A Bridge To Somewhere

Construction On Virginia Beach’s New Lesner Bridge Is Now Underway, But It Has Been A Long And Winding Road To Get Here

The Lesner Bridge In Lynnhaven Inlet

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Driving along Shore Drive on the Lesner Bridge, a visitor can take in the fishing boats on the glimmering water and the seafood restaurants dotting the shore and never suspect that this, one of Virginia Beach’s signature gateways, is deteriorating.  

The John A. Lesner Bridge, a much-traveled Route 60 expansion that crosses Lynnhaven Inlet at the intersection of the Chesapeake and Lynnhaven bays, is corroding away. And the rot can’t be stopped. “There’s a chloride attack on the reinforcement,” says Chris Wojtowicz, project manager at the Department of Public Works in Virginia Beach. “It’s corroding the metal from inside the reinforced concrete, from the inside out.”

Since 1988, inspectors have been finding cracks and saltwater damage in the Lesner, which is actually two bridges, serving approximately 41,000 vehicles a day traveling east- and westbound. (That figure, the city’s official number, comes from a 2008 study and is probably higher.) Attempts have been made to repair the rupturing, often at great expense. “Structurally it’s a sound bridge,” Wojtowicz says. “But it requires a lot of maintenance and the amount of maintenance per year is accelerating.”

When Virginia Beach officials first began talking about replacing the Lesner, George W. Bush was still in his first term. The Lord of the Rings: The Return of the King was tops at the box office, and the Florida Marlins were World Series champions.

Now, after 11 years of studies, public meetings, permit negotiations, contracting snafus, engineer errors and raised eyebrows over rising budget estimates, construction began in June on a new Lesner Bridge.

According to officials, the new $116 million bridge will be 1,575 feet long, roughly the same size as the current one; each new two-lane span will be 53 feet eight inches wide and include 10 more feet of clearance for ships on the water, where there will also be less obstruction. The new Lesner, designed by Figg Engineering in conjunction with the local architectural firm Clark Nexsen, will also be able to accommodate a third lane of traffic in each direction for emergencies.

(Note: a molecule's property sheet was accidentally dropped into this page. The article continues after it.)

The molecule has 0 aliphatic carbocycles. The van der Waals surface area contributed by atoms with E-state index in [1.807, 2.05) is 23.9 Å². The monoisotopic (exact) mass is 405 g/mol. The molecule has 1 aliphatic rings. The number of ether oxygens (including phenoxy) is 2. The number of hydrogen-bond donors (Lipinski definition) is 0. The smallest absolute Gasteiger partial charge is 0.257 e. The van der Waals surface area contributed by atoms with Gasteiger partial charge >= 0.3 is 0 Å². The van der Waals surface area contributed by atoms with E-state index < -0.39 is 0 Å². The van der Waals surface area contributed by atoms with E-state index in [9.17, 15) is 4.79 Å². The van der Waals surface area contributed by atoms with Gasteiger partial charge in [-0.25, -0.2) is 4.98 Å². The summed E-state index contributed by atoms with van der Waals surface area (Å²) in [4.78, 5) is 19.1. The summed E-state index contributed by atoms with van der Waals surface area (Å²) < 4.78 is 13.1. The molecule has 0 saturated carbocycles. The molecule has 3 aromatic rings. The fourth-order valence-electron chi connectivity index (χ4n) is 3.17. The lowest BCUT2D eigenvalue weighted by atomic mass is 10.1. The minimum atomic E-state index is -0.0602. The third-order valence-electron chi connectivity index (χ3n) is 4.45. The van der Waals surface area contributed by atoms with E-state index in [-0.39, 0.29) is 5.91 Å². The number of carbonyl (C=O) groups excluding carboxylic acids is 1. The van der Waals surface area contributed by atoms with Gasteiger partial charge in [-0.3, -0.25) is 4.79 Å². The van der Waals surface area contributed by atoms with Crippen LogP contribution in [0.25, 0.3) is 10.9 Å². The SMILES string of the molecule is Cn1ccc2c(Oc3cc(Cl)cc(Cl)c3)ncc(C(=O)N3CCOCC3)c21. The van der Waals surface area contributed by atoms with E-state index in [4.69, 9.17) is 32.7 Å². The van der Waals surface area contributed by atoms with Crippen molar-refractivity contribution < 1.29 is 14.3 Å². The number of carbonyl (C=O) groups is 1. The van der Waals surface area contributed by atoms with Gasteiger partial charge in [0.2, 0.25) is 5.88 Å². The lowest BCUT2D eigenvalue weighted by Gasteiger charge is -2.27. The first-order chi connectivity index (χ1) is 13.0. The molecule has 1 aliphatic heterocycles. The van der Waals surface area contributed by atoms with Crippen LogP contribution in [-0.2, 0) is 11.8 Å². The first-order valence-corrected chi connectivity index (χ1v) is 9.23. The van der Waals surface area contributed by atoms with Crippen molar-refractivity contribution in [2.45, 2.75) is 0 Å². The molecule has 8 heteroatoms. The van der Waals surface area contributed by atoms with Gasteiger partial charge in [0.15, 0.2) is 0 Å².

The project manager is quick to point out the many listening tours, citizens information meetings and calls for public input that Virginia Beach sponsored at the beginning of the process. Getting community input was key, he says, and many of the public’s suggestions were integrated into the design.

“It’s going to be an important piece of infrastructure for the citizens of Virginia Beach,” Wojtowicz says of the bridge, a signpost for Chesapeake Bay Bridge-Tunnel visitors in route to and from the Oceanfront. “While maintaining the existing lanes of traffic, we’ll have plenty of room on the road for cyclists, we’ll have plenty of room off-road for pedestrians ... people who want to sightsee, we’ll have a 10-foot-wide path separated from traffic. We’re going to have a scenic overlook we’re building into the eastbound bridge span that will overlook the Lynnhaven River. It’s going to be nice.”

This steel and concrete expansion, named after a long-tenured Norfolk county state senator who is largely forgotten today, is expected to take three years to build. Officials have a plan to maintain all existing lanes of traffic during construction, but there will be at least one 15-month period where pedestrian access will be shut off.

The headaches will be worth it, Wojtowicz maintains. “This is going to be a completely different bridge.”

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